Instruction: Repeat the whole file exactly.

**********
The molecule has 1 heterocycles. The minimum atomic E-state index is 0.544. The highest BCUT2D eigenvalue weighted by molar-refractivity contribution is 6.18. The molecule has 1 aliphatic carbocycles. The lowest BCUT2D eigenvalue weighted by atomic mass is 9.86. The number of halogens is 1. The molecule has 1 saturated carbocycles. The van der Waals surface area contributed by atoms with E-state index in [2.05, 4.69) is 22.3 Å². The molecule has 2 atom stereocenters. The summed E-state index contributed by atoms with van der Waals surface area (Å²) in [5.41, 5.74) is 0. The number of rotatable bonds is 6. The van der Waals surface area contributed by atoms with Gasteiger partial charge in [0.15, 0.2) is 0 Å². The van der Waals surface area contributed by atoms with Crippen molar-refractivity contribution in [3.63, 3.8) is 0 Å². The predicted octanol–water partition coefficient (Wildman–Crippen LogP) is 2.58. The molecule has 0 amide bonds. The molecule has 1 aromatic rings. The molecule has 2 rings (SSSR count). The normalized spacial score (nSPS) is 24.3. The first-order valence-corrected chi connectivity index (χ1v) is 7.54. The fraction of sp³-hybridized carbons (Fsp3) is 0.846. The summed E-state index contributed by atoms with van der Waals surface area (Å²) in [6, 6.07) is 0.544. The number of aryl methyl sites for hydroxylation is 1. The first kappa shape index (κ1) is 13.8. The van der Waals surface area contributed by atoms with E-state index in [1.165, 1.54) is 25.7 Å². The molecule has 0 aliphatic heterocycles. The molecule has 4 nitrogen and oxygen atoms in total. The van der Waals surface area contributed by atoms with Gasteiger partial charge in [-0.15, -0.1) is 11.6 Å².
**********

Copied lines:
The molecule has 1 heterocycles. The minimum atomic E-state index is 0.544. The highest BCUT2D eigenvalue weighted by molar-refractivity contribution is 6.18. The molecule has 1 aliphatic carbocycles. The lowest BCUT2D eigenvalue weighted by atomic mass is 9.86. The number of halogens is 1. The molecule has 1 saturated carbocycles. The van der Waals surface area contributed by atoms with E-state index in [2.05, 4.69) is 22.3 Å². The molecule has 2 atom stereocenters. The summed E-state index contributed by atoms with van der Waals surface area (Å²) in [5.41, 5.74) is 0. The number of rotatable bonds is 6. The van der Waals surface area contributed by atoms with Gasteiger partial charge in [0.15, 0.2) is 0 Å². The van der Waals surface area contributed by atoms with Crippen molar-refractivity contribution in [3.63, 3.8) is 0 Å². The predicted octanol–water partition coefficient (Wildman–Crippen LogP) is 2.58. The molecule has 0 amide bonds. The molecule has 1 aromatic rings. The molecule has 2 rings (SSSR count). The normalized spacial score (nSPS) is 24.3. The first-order valence-corrected chi connectivity index (χ1v) is 7.54. The fraction of sp³-hybridized carbons (Fsp3) is 0.846. The summed E-state index contributed by atoms with van der Waals surface area (Å²) in [6, 6.07) is 0.544. The number of aryl methyl sites for hydroxylation is 1. The first kappa shape index (κ1) is 13.8. The van der Waals surface area contributed by atoms with E-state index in [1.165, 1.54) is 25.7 Å². The molecule has 0 aliphatic heterocycles. The molecule has 4 nitrogen and oxygen atoms in total. The van der Waals surface area contributed by atoms with Gasteiger partial charge in [-0.15, -0.1) is 11.6 Å².